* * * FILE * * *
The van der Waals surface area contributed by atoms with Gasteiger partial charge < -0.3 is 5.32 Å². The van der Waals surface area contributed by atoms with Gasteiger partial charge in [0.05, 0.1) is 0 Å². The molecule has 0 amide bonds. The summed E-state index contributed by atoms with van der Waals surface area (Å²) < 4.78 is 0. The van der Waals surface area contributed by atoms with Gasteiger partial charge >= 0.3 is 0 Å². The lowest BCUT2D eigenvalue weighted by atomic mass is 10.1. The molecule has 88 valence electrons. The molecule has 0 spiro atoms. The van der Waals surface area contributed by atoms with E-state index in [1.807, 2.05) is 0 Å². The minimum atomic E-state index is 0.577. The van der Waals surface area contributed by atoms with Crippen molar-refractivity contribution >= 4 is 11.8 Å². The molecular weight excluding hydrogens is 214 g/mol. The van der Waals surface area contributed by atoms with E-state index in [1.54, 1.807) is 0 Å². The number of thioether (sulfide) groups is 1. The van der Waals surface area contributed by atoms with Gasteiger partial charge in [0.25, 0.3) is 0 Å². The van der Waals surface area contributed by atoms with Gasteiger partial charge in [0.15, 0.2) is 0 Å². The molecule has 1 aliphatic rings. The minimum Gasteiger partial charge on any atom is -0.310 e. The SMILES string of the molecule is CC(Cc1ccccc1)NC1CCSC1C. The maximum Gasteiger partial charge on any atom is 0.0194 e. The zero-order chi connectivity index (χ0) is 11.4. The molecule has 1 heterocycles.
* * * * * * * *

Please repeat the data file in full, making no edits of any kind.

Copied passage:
The van der Waals surface area contributed by atoms with Gasteiger partial charge < -0.3 is 5.32 Å². The van der Waals surface area contributed by atoms with Gasteiger partial charge in [0.05, 0.1) is 0 Å². The molecule has 0 amide bonds. The summed E-state index contributed by atoms with van der Waals surface area (Å²) < 4.78 is 0. The van der Waals surface area contributed by atoms with Gasteiger partial charge >= 0.3 is 0 Å². The lowest BCUT2D eigenvalue weighted by atomic mass is 10.1. The molecule has 88 valence electrons. The molecule has 0 spiro atoms. The van der Waals surface area contributed by atoms with E-state index in [1.807, 2.05) is 0 Å². The minimum atomic E-state index is 0.577. The van der Waals surface area contributed by atoms with Crippen molar-refractivity contribution >= 4 is 11.8 Å². The molecular weight excluding hydrogens is 214 g/mol. The van der Waals surface area contributed by atoms with E-state index in [1.54, 1.807) is 0 Å². The number of thioether (sulfide) groups is 1. The van der Waals surface area contributed by atoms with Gasteiger partial charge in [0.25, 0.3) is 0 Å². The van der Waals surface area contributed by atoms with Gasteiger partial charge in [0.15, 0.2) is 0 Å². The molecule has 1 aliphatic rings. The minimum Gasteiger partial charge on any atom is -0.310 e. The SMILES string of the molecule is CC(Cc1ccccc1)NC1CCSC1C. The maximum Gasteiger partial charge on any atom is 0.0194 e. The zero-order chi connectivity index (χ0) is 11.4. The molecule has 1 heterocycles.